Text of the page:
In this example, the IP traffic that passes between the enterprise 3404 and the wireless operator's office 3416 is secured using the Internet Protocol Security (IPSEC) protocol. The SEG functionality 3450 supports the IPSEC protocol and is used to implement a virtual private network over which such IP traffic can be communicated in a secure manner, where SEG functionality 3450 is used at each end of each VPN channel. In this example, the devices in the network 3400 use the Secure RTP (SRTP) protocol to further secure the media streams that are communicated over the public IP network 3418, while signaling data (for example, Ater-over-IP data, Gb-over-IP data, and/or SIP data) is secured using the underlying IPSEC channel.

The SEG functionality 3450 can be integrated into the relevant network element (for example, in the pico base station subsystem 3406 or the MSS 3412 (if there is sufficient processing capability to do so) and/or in the routers 3410 and 3426 and the media gateway 3422) or provided by a separate device deployed with the relevant network element where the relevant network element does not have sufficient processing capability to implement the SEG functionality 3450 (for example, by deploying a CISCO router supporting the relevant security functions where the MSS 3412 does not have sufficient processing capability to itself implement the SEG functionality 3450).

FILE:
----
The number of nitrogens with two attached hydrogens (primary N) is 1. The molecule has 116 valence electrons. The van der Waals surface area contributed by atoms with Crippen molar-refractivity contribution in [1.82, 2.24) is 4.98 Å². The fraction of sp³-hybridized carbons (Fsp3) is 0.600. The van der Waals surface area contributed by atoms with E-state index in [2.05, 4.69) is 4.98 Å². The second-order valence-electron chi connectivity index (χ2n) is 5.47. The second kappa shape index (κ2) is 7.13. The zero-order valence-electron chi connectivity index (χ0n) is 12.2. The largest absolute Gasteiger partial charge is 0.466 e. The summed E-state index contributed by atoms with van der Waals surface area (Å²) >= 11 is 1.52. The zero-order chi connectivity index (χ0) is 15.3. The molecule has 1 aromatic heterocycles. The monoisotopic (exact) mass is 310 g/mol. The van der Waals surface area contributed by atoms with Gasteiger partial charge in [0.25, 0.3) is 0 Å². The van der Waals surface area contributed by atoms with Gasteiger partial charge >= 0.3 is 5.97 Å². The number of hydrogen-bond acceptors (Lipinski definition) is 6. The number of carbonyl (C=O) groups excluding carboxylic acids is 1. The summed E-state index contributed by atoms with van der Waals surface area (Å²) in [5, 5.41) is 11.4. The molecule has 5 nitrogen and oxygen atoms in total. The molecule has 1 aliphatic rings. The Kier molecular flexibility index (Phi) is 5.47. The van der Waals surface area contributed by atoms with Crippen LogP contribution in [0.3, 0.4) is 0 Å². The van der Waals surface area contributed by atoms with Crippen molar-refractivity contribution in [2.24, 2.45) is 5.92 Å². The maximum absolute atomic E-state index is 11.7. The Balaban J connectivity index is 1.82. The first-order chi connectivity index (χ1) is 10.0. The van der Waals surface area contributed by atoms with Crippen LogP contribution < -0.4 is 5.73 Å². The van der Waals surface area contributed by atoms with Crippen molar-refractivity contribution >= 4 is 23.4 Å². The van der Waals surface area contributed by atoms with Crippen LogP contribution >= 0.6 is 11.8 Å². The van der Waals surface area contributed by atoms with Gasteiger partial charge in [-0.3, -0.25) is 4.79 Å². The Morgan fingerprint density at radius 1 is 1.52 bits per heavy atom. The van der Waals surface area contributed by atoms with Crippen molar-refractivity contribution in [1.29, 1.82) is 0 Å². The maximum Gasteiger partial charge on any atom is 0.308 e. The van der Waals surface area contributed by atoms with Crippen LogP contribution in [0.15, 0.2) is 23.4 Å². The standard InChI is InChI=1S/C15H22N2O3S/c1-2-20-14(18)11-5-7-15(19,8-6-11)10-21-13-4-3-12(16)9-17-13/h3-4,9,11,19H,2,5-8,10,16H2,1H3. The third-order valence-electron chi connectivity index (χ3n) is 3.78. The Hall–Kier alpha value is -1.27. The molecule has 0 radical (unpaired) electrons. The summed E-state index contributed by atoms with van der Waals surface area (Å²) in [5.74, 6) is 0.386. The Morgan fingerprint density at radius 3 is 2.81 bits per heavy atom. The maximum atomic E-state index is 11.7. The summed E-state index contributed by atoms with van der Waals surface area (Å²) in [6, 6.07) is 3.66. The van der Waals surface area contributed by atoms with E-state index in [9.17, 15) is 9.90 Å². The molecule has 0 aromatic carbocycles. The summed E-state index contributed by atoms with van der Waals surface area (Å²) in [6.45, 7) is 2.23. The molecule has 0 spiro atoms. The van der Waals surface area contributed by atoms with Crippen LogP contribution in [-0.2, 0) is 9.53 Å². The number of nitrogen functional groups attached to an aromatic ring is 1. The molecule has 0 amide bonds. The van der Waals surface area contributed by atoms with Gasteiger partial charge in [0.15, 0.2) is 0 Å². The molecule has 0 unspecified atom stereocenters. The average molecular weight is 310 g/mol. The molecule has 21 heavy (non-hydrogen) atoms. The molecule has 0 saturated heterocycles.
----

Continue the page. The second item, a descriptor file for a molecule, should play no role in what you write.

Also, in the example described here, a SIP user agent is deployed in the MSS in order to couple the mobile network elements to SIP-based network elements (including SIP servers such as an IP PBX or UC server). However, it is to be understood that fixed-mobile convergence (FMC) can be implemented in other ways. For example, the mobile devices themselves can execute a SIP client to act as a peer in such SIP systems (as defined in the 3GPP/IMS specifications) using a packet-switched core network. However, where the enterprise mobile network is not able to support such an approach (for example, because the enterprise mobile network does not implement UMTS), other approaches can be used. For example, SIP-server functionality can be integrated into the MSS, a SIP user agent can be deployed in the MSS, or a SIP user agent can be deployed in the base station subsystem.